The University of Washington has received a six-year, $15.6 million grant from the National Science Foundation to expand the work it does creating novel materials with unique properties that could be a boon to future technologies.
Turning skyscrapers into giant solar panels. Making computers faster and data encryption more powerful.
With a $15.6 million, six-year grant from the National Science Foundation, those are some of the projects that researchers from the University of Washington plan to tackle.
The key to each: New materials, such as special window coatings that can absorb sunlight, and nanocrystals that can speed up computers.
With the money, the university will start a new, interdisciplinary center, called the Molecular Engineering Materials Center, to expand its research on new materials.
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The National Science Foundation supports 20 materials science centers across the nation; the one at the UW will become the second of two on the West Coast. The other is at the University of California Santa Barbara.
Daniel Gamelin, director of the UW center, said the grant will allow scientists to pursue “moonshots” — projects that have a potentially high payoff but can’t be funded by the size of grants typically doled out to researchers.
Gamelin, a chemistry professor, said researchers who work with materials on a nano scale are constantly surprised by how they react.
Often, materials at the nano scale don’t behave in the same way as their larger counterparts. Scientists involved in materials research find ways to work with those unusual physical properties, turning them into “the wellspring of future technological potential,” he said.
He and his colleagues were recently working with magnetic semiconductor nanocrystals, expecting to be able to control them using their magnetic properties.
But there was a surprise. “We ended up making a material with emission that … was super-strongly dependent on temperature,” Gamelin said. “We sat around and talked for an hour about how we might use this unusual temperature dependence.
“At the end of the meeting, we just decided that what we had made was a really good optical thermometer,” he said with a laugh.
In its grant-winning proposal to the National Science Foundation, the UW team discussed how it could contribute to efforts to develop the new window coating — which would absorb sunlight, then channel that energy to the window’s edges, converting light into electricity and, in effect, turning a glass skyscraper into a giant solar panel.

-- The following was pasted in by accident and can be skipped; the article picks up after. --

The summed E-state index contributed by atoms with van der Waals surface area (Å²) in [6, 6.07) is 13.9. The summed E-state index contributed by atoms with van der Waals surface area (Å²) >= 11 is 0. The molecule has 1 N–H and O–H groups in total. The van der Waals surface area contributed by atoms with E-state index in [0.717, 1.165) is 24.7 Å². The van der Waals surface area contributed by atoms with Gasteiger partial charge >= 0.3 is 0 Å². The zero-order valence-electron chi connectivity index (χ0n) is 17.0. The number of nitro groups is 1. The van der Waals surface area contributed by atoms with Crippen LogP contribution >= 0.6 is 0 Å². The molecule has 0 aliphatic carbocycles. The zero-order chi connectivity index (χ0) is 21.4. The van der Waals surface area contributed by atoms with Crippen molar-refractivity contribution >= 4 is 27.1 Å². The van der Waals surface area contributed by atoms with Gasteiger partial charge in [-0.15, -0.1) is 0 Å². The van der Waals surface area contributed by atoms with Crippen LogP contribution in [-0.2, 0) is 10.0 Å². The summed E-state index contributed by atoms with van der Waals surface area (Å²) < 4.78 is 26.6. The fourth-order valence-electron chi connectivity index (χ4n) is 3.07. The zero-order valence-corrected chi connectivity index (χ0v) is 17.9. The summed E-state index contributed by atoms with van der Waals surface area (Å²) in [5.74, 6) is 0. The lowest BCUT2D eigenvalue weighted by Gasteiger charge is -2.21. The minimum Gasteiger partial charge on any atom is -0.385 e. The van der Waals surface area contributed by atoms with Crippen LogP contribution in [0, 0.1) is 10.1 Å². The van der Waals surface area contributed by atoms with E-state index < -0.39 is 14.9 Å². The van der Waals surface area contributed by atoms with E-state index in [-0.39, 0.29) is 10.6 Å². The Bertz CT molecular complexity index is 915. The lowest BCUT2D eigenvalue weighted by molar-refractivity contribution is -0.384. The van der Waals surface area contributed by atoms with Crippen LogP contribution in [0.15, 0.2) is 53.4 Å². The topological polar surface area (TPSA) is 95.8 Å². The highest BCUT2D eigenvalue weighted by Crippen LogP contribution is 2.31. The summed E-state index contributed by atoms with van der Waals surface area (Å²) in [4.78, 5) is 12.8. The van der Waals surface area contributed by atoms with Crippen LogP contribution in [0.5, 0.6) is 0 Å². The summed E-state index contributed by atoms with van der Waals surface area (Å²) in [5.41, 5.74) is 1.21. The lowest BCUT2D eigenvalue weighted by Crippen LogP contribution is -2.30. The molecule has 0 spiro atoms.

The idea has been around for years, Gamelin said, but no one has yet invented a material that would make it possible.
The researchers also want to examine how they might make computing more powerful by tapping into the quantum properties of electrons — a path that “would open up a new realm of microelectronics technologies,” he said.
Computers have long used a simple binary system of 0s and 1s to perform their work, but quantum bits of electrons can have intermediate values, and if those values could be incorporated into computers of the future, “that opens up new possibilities for more complex information processing, or more complex encryption schemes that would be difficult to decrypt,” he said.
Gamelin said one of the strengths of materials science at the UW is that so many departments already work together on projects. The new center will bring together researchers from the College of Arts & Sciences, the College of Engineering, the Clean Energy Institute and the Molecular Engineering & Sciences Institute.
“In a center like this, you come up with ideas that nobody could have thought of individually, and no one could execute individually,” he said.
A second focus of the grant is to foster training and mentorship programs for doctoral students and postdoctoral researchers, and to broaden educational and research opportunities for UW students and researchers. It also will expand outreach and mentorship efforts to high-school students from underrepresented groups, as well as military veterans at the UW and area community colleges.
“Sometimes the unanticipated consequences of good, fundamental research can have enormous payback,” Gamelin said.